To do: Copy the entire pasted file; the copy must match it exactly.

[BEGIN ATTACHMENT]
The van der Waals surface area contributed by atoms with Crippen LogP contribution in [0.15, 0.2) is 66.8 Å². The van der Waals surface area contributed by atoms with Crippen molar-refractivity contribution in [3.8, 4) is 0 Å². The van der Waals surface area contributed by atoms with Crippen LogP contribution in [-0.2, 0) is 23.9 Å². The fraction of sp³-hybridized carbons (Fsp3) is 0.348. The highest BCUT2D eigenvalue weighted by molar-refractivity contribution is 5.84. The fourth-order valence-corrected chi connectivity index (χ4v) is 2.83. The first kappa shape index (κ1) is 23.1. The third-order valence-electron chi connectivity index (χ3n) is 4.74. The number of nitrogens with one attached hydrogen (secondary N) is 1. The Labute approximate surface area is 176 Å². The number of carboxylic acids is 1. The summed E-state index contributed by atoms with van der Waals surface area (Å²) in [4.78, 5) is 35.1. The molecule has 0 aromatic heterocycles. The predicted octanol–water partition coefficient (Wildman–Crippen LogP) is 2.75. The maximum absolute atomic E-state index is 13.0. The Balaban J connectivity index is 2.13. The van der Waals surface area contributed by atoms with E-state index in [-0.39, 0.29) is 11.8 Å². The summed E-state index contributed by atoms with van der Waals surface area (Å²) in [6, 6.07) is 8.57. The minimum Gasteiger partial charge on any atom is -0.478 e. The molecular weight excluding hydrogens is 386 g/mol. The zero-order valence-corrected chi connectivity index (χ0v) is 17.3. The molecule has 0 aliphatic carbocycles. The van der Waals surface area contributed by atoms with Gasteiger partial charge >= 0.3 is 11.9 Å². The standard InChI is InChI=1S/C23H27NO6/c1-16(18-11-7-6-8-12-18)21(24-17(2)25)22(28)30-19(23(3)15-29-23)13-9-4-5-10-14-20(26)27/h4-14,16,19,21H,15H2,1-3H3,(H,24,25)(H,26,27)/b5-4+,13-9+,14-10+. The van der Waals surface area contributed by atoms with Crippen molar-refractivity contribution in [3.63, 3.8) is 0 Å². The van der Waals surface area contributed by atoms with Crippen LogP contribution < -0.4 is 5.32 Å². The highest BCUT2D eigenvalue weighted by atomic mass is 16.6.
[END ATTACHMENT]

The van der Waals surface area contributed by atoms with Crippen LogP contribution in [0.15, 0.2) is 66.8 Å². The van der Waals surface area contributed by atoms with Crippen molar-refractivity contribution in [3.8, 4) is 0 Å². The van der Waals surface area contributed by atoms with Crippen LogP contribution in [-0.2, 0) is 23.9 Å². The fraction of sp³-hybridized carbons (Fsp3) is 0.348. The highest BCUT2D eigenvalue weighted by molar-refractivity contribution is 5.84. The fourth-order valence-corrected chi connectivity index (χ4v) is 2.83. The first kappa shape index (κ1) is 23.1. The third-order valence-electron chi connectivity index (χ3n) is 4.74. The number of nitrogens with one attached hydrogen (secondary N) is 1. The Labute approximate surface area is 176 Å². The number of carboxylic acids is 1. The summed E-state index contributed by atoms with van der Waals surface area (Å²) in [4.78, 5) is 35.1. The molecule has 0 aromatic heterocycles. The predicted octanol–water partition coefficient (Wildman–Crippen LogP) is 2.75. The maximum absolute atomic E-state index is 13.0. The Balaban J connectivity index is 2.13. The van der Waals surface area contributed by atoms with E-state index in [-0.39, 0.29) is 11.8 Å². The summed E-state index contributed by atoms with van der Waals surface area (Å²) in [6, 6.07) is 8.57. The minimum Gasteiger partial charge on any atom is -0.478 e. The molecular weight excluding hydrogens is 386 g/mol. The zero-order valence-corrected chi connectivity index (χ0v) is 17.3. The molecule has 0 aliphatic carbocycles. The van der Waals surface area contributed by atoms with Gasteiger partial charge >= 0.3 is 11.9 Å². The standard InChI is InChI=1S/C23H27NO6/c1-16(18-11-7-6-8-12-18)21(24-17(2)25)22(28)30-19(23(3)15-29-23)13-9-4-5-10-14-20(26)27/h4-14,16,19,21H,15H2,1-3H3,(H,24,25)(H,26,27)/b5-4+,13-9+,14-10+. The van der Waals surface area contributed by atoms with Crippen molar-refractivity contribution in [3.63, 3.8) is 0 Å². The van der Waals surface area contributed by atoms with Crippen LogP contribution < -0.4 is 5.32 Å². The highest BCUT2D eigenvalue weighted by atomic mass is 16.6.